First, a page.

Pitch-up problems were first noticed on high-speed test aircraft with swept wings. It was a common problem on the Douglas Skyrocket, which was used extensively to test the problem.
Before the pitch-up phenomenon was well understood, it plagued all early swept-wing aircraft. In the F-100 Super Sabre it even got its own name, the Sabre dance. In aircraft with high-mounted tailplanes, like the F-101 Voodoo, recovery was especially difficult because the tailplane was placed directly in the wing wake during the pitch-up, causing deep stall. Deployment of the braking parachute and a considerable height above the ground were essential for a chance at recovery.
The wingtips of a swept wing aircraft operate at a higher local lift coefficient than inboard sections of the wing so the wingtips are more heavily loaded than inboard sections. In addition, swept wings tend to generate spanwise flow of the boundary layer (along the length of the wing from root to tip rather than across the wing from front to back). This problem is primarily seen at low speeds. The combination of these factors means that at a high angle of attack, especially at low speed, the wingtips stall before the rest of the wing.
Since the wingtips of a swept wing are, by definition, farther back than the wing roots, wingtip stall results in a considerable forward shift of the center of pressure relative to the center of mass. The result is a rapid upwards pitch of the aircraft nose. If the tailplanes of an aircraft are caught in the resultant wake coming off the wings, they may not have enough authority to recover horizontal flight and the aircraft will continue to nose up higher and higher. In some circumstances, the aircraft can actually tumble end over end, sometimes at supersonic speeds, and the recovery may be difficult or impossible. Sometimes an intentional rapid pitch-up of the nose by the pilot, such as in a high-speed hairpin turn in a fighter jet, will cause the aircraft to become uncontrollable and it may begin to tumble.
As the primary causes of the pitch-up problem are due to spanwise flow and more loading at the tips, measures to address these issues can eliminate the problem. In early designs these were typically "add-ons" to an otherwise conventional wing planform, but in modern designs this is part of the overall wing design and normally controlled via the existing high-lift devices.
A common solution to the problem of spanwise flow is the use of a wing fence or the related dogtooth notch on the leading edge of the wing. This disrupts the flow and re-directs it rearward, while also causing the buildup of stagnant air inboard to lower the stall point. This does have an effect on overall airflow on the wing, and is generally not used where the sweep is mild. To address the problems with loading, a wider variety of techniques have been used, including dedicated slats or flaps, the use of washout or automated control of the ailerons. An unusual solution tried on the XF-91 Thunderceptor prototype fighter was to give the wingtips a wider chord than the wing roots. The idea was to increase wingtip lift and cause the wing roots to stall first.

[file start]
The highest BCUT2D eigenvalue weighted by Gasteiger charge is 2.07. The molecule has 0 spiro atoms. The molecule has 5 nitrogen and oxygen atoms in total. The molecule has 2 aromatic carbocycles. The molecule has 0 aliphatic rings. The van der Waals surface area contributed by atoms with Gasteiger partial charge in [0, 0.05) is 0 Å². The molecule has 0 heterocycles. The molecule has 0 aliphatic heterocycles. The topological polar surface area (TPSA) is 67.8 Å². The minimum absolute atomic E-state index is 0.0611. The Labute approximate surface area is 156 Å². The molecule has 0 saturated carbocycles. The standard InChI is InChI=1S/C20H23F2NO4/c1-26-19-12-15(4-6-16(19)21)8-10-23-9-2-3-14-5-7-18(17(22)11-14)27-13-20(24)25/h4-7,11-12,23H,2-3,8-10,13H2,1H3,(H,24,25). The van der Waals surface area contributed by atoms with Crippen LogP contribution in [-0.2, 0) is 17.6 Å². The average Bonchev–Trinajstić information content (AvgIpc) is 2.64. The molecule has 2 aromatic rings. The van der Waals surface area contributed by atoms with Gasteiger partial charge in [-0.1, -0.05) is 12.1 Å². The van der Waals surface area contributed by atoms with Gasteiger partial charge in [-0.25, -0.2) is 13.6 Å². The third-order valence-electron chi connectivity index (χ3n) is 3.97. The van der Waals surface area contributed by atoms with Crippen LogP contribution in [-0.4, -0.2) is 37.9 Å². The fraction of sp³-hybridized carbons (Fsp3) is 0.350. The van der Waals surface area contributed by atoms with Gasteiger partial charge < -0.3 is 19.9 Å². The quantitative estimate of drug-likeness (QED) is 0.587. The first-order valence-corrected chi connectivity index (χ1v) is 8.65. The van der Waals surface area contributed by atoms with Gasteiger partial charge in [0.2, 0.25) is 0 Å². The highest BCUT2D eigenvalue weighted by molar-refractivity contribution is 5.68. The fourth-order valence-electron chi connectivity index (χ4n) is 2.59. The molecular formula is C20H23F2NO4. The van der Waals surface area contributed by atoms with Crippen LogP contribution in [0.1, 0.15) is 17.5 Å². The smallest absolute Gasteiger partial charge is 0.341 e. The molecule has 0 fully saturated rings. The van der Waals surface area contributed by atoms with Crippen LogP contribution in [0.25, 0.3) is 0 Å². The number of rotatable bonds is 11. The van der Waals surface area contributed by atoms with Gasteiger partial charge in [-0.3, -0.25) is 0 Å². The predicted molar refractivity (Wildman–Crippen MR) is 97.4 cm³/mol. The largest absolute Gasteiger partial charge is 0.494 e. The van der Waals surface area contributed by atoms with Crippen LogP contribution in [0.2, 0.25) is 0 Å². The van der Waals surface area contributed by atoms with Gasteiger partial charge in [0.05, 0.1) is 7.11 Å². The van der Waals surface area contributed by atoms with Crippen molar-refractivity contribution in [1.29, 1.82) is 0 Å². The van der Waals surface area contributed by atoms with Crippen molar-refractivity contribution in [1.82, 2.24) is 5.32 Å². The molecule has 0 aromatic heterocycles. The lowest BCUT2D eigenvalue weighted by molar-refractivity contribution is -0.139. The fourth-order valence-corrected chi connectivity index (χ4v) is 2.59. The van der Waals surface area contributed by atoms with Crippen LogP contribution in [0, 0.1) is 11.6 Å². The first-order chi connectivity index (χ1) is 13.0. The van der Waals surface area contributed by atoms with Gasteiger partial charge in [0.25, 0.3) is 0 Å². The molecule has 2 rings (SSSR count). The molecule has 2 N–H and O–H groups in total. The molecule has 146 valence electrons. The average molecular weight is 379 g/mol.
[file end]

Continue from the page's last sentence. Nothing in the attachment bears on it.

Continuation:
Angle of attack sensors on the aircraft can also detect when the angle of attack approaches the attitude known to result in pitch-up and activate devices like the stick shaker to warn the pilot, and the stick pusher which overpowers the pilot and forces the nose of the aircraft down to a safer angle of attack. Twist or washout built into the wingtips can also alleviate pitch-up. In effect, the angle of attack at the wingtip becomes smaller than elsewhere on the wing, meaning that the inboard portions of the wing will stall first.
A commonly used solution to pitch-up in modern combat aircraft is to use a control-canard. Another modern solution to pitch-up is the use of slats. When slats are extended they increase wing camber and increase maximum lift coefficient.
Pitch-up is also possible in aircraft with forward-swept wings as used on the Grumman X-29. With forward-swept wings the spanwise flow is inboard, causing the wing root to stall before the wingtip. The reduction of lift at wing root causes a nose-up momentum and ultimately will lead to pitch-up.
- Loftin, LK, Jr. "Quest for performance: The evolution of modern aircraft. NASA SP-468". Retrieved 2006-04-22.
- Clancy, L.J. (1975), Aerodynamics, Sub-section 11.19(a), Pitman Publishing Limited, London. ISBN 0-273-01120-0
- Raymer, Daniel P. (1989), Aircraft Design: A Conceptual Approach, Section 4.5 - Tail geometry and arrangement. American Institute of Aeronautics and Astronautics, Inc., Washington, DC. ISBN 0-930403-51-7
- Clancy, L.J. (1975), Aerodynamics, Section 6.9